What was missing in the above number, where the Jews who were forcibly relocated elsewhere in the world but still had the right to return to their homeland. This important factor was either ignored or not considered. The United Nations Partition Plan was adopted after world war 2, which became the “second missed” opportunity to be more inclusive of Jewish diaspora living abroad who would like to return home. The UN general assembly approved the proposal that required the British not to “dilly dally around” and follows through with the Mandatory Palestine Partition at the end of the British Mandate. Finally, On 29 November 1947, the UN General Assembly adopted the Plan as Resolution 181 lacking specificity on the status of Jerusalem, where the second Jewish Temple once stood, during the Roman period.

Again, the British mishandled the partition the same way it did for Ireland and India. British never gave up their colonial policy of “Divide and Rule” and the creation of the commonwealth was the first vehicle to protect its commercial interest. The partition was the second. The British could have easily solved the problem by handing over the holy city of Jerusalem to Israel at the time of their withdrawal. Alternatively, a similar solution to “Rama Temple in Ayodhya” could have been found, where Al-Aqsa Mosque would be relocated elsewhere, and Jewish temple can be rebuilt at its original site that was destroyed and burned down by Romans. British were in no position to derive the right solution, when the order was issued by new Prime minister Attlee of the British Empire was to “cut loose these colonies and run”. This places a great burden on the new nations to untangle the perception of the historic injustice.

It’s an old geopolitical adage “That nations don’t choose their neighbors. The neighbors are given to them. It is also true that nations don’t have permanent friends or enemies but have interests.” Israel in her earlier infancy of “nation-building” enjoyed and benefitted from the tightly bound U.S.-Israeli relationship.

India due to its geographical location cannot be aligned with major powers of the world without causing self-harm to her core interest. Biden administration’s sudden flip flop on Jerusalem, two-state solution approach and resurrection of JCCPO causes anxiety in Tel Aviv. Similarly, India sees deviations from Biden from his predecessor in his approach to the Indo-Pacific alliance despite Washington’s official denial and their revival of the AUKUS deal behind France’s back.

Beginning with the cold war era, India has always maintained her “strategic autonomy” which means the pursuit of her interest, not hostile to any powers but mutually beneficial to India and partnering country, devoid of ideology and non-interference with other countries.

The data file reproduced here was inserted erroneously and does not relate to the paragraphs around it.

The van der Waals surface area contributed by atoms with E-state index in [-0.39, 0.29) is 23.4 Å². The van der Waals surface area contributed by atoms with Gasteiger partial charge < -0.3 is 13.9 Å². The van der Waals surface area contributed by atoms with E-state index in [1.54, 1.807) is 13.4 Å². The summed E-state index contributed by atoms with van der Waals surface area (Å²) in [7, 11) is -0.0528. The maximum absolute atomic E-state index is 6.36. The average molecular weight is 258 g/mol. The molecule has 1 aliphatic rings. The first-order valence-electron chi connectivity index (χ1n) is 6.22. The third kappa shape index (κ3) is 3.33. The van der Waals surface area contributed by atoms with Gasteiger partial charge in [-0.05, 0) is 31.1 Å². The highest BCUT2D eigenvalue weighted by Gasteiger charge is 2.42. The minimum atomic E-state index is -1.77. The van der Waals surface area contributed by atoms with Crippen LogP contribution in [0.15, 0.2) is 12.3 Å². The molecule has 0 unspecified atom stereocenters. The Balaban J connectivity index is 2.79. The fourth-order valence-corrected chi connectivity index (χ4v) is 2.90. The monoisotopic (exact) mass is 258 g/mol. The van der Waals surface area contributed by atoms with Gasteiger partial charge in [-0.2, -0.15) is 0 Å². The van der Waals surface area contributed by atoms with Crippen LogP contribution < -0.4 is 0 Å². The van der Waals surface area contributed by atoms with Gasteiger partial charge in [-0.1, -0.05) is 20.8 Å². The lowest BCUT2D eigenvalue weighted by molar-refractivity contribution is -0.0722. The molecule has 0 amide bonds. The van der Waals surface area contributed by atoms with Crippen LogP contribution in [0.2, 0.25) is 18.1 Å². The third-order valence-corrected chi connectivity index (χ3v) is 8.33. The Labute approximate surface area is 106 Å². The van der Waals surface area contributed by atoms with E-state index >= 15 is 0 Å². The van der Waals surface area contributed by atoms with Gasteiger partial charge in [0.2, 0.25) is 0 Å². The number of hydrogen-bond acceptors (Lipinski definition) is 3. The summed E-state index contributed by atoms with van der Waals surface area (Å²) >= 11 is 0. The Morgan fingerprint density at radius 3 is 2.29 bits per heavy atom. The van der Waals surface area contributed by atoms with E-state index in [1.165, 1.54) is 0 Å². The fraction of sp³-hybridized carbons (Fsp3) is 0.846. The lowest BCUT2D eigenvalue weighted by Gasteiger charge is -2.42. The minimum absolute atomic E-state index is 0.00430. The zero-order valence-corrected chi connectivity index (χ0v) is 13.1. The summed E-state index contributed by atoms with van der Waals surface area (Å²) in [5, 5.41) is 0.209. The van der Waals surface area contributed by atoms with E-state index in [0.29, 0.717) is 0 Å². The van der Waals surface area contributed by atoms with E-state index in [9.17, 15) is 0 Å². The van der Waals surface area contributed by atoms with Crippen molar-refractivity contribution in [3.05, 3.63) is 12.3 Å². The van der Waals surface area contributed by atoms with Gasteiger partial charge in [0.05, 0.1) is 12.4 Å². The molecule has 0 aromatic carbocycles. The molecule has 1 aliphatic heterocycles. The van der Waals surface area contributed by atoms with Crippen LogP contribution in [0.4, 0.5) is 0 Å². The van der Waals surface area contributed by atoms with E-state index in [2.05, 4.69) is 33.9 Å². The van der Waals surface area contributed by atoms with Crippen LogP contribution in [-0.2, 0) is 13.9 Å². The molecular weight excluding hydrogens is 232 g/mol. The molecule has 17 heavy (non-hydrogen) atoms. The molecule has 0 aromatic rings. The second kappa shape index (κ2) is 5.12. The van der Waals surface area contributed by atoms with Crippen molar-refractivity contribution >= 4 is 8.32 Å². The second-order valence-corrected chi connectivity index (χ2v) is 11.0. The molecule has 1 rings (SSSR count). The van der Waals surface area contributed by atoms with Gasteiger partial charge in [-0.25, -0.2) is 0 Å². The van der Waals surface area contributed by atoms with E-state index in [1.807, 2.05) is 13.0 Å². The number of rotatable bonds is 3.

Now, U.S. and Israel no longer see eye to eye on the issue of Iran, and the status of Jerusalem, and the two-state solution. Although the USA has not openly declared any actions that will telegraph to Israel that openly suggests a course correction concerning Iran and restoring USA’s position on the two-state solution to post Obama era. Perhaps it suggests diluting the moves made by the previous administration or walking back on earlier pledges.

The USA feels the need to disengage from local conflicts and need to focus on China and Russia. One can argue that it is a well-justified change. Can it be done at the expense of allies? In response to some impending moves concerning Iran, Israel may drift toward exercising more “strategic autonomy” while keeping her tilt towards the USA’s policies. However, the trend points towards Israel will remain loose pursuing her interest in strengthening its relationship with Arab states and India.
The recent steps taken by Israel, UAR, and India are an indication that the nations are moving towards that goal by signing various trilateral or bilateral agreements in selected areas.

In the meantime. France took step towards “anti-Semitism” in Europe. The justice system delivered the verdict to a man who shouted, ‘Allah hu Akbar’ and killed a holocaust survivor. The guilty was sentenced to life imprisonment as capital punishment is barred.

About the Author
Born In India now a US citizen for over 40 years. Presently semi-retired and loved traveling. Visited Israel several years ago and loved it. A strong advocate of India-Israel's friendship